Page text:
C++ Compiler Package Installs


#1

Alright so got a bit of an issue. I am attempting to install a C++ compiler, potentially something for Java as well, despite not really finding a compiler for Java right away. Well I installed a package for a C++ compiler, installed the package dependency and even installed MinGW, adding it to my PATH for windows 10.

Once that is all done, even on a simple Hello World program for C++ it kicks back saying something is missing or not set to the PATH. But I ensure you it is, without a doubt, set up to PATH. Normally I would just say I am doing something wrong. But I decided out of sheer curiosity, to install Atom on a school computer, in my CS lab. Installed the C++ compiler package (did not install MinGW as the dependency suggests) and hit compile and run. It ran, no issues. Now I imagine that is because the labs are already installed with C++ compilers with the PATH already setup for them in order to use the normal class IDE’s. But this begs the question what am I then doing wrong and how do I fix it.

Barring that is there anyone who can recommend a direct link to a package that allows for C++ compiling and potentially one for Java as well. Thank you ahead of time.


#2

I’m confused. Are you trying to run the compiler from the command line or from within Atom?

Have you opened a new command line since changing your PATH? Environment variables get loaded in when a shell is initialized and then they don’t change live when you update the variables stored in your system. You can check the variables for the active environment with the env command.

Barring that is there anyone who can recommend a direct link to a package that allows for C++ compiling and potentially one for Java as well.

There are a number of them. gpp-compiler, script, atom-runner, and process-palette can all accomplish it, and they do it by sending either the text of the file or the file itself to an external executable that knows what to do with the code.


#3

Thank you for the response. To answer you:

  1. I am attempting to compile from within Atom using a Package.
  2. I have not used command line at all at this point.
    3, The error I get upon running the gpp-compiler package to compile code that has been tested (the exact .cpp file) in another IDE:

‘g++’ could not be spawned. Is it installed and on your path? If so please open an issue on the package spawning the process.

  1. MinGW was installed to the following path: C:\MinGW
  2. The PATH has been updated with: C:\MinGW\bin
  3. While, admittedly, I am unsure the exact means to use env in CMD to look at the PATH to see the active environment I am certain that the PATH does list using echo %PATH%.

Hope that details the issue more. Again thank you for the quick response.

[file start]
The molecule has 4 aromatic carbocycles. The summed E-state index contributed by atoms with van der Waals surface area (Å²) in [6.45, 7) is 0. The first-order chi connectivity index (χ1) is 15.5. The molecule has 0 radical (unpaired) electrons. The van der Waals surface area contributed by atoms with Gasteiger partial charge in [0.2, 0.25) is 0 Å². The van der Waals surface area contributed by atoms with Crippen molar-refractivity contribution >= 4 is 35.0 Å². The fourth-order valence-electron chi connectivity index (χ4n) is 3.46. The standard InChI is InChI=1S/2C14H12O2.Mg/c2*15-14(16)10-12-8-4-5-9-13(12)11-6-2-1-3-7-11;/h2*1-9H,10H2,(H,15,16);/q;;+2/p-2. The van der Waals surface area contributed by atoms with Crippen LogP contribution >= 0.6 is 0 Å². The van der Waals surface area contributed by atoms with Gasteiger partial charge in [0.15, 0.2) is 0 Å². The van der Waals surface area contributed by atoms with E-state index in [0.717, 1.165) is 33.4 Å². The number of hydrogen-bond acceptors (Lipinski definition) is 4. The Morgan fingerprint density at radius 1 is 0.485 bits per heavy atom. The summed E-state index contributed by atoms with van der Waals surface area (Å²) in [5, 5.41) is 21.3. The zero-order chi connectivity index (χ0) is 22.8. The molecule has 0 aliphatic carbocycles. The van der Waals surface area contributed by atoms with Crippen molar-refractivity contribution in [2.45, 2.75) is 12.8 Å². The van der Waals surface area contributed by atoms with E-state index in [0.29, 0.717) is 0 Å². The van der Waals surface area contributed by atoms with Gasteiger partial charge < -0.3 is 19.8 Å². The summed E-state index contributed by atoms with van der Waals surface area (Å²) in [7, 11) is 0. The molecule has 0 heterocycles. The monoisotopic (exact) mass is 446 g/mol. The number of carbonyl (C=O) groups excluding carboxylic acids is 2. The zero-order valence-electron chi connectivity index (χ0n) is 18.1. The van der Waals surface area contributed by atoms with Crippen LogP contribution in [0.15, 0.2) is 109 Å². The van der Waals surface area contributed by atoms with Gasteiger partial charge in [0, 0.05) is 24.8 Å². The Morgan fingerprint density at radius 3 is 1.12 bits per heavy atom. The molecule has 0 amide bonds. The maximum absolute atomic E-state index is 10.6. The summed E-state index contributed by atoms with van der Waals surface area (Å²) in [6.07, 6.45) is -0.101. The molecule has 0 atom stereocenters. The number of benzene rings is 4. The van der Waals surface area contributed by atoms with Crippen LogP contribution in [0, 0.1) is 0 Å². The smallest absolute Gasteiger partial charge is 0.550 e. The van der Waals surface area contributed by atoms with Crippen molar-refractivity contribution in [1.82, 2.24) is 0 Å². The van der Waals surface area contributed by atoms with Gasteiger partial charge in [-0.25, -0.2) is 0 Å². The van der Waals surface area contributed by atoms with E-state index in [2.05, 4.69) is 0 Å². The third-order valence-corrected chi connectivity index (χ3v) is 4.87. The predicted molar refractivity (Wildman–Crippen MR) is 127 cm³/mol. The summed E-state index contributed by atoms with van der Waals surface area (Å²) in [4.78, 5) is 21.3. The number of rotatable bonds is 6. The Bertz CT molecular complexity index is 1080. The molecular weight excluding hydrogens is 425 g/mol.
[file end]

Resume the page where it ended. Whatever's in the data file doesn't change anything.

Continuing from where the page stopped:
#4

Please also forgive the complete failure at the formatting failure there.


#5

It would help to know the specific package, as well as what actions you’re taking. As a remote observer with no access to your machine, I need to be able to precisely model what’s going on on your end.

I have not used command line at all at this point.

This is an important step in the troubleshooting process, because it gives more information about where things are going wrong.

The PATH has been updated with: C:\MinGW\bin

Is there a file called g++.exe in there? If so, right click on it, select Properties, then Security and see if the permissions look normal (all groups or users should have the Read and Read & execute privileges).

While, admittedly, I am unsure the exact means to use env in CMD to look at the PATH to see the active environment I am certain that the PATH does list using echo %PATH%.

That also works. To use env, you just type it and it’ll dump a whole lot of information on you.

Again thank you for the quick response.

Work was really slow at the time. :smiley:


#6

The package as mentioned before is the gpp-compiler package. Though doing env does nothing as it is not a recognized command when used.

Taking a look at the actual file path there was only a single executable in the folder. It had no information related to g++ at all. Just for kicks I ran the software and found it was a package installer and that the actual compiler itself was not installed. I literally installed an installer rather then the compiler packages themselves. So I went through marked the compiler files to install, let them do their thing, tried to run a basic Hello World and it works just fine now. Kind of a duh moment for me.

I guess that is what I get for trusting an installer file to do the work. Thanks for the help!


#7

Damn. Maybe it’s a feature in clink. I use cmder (because cmd sucks) and it’s definitely not an alias.

I literally installed an installer rather then the compiler packages themselves.

Good to know.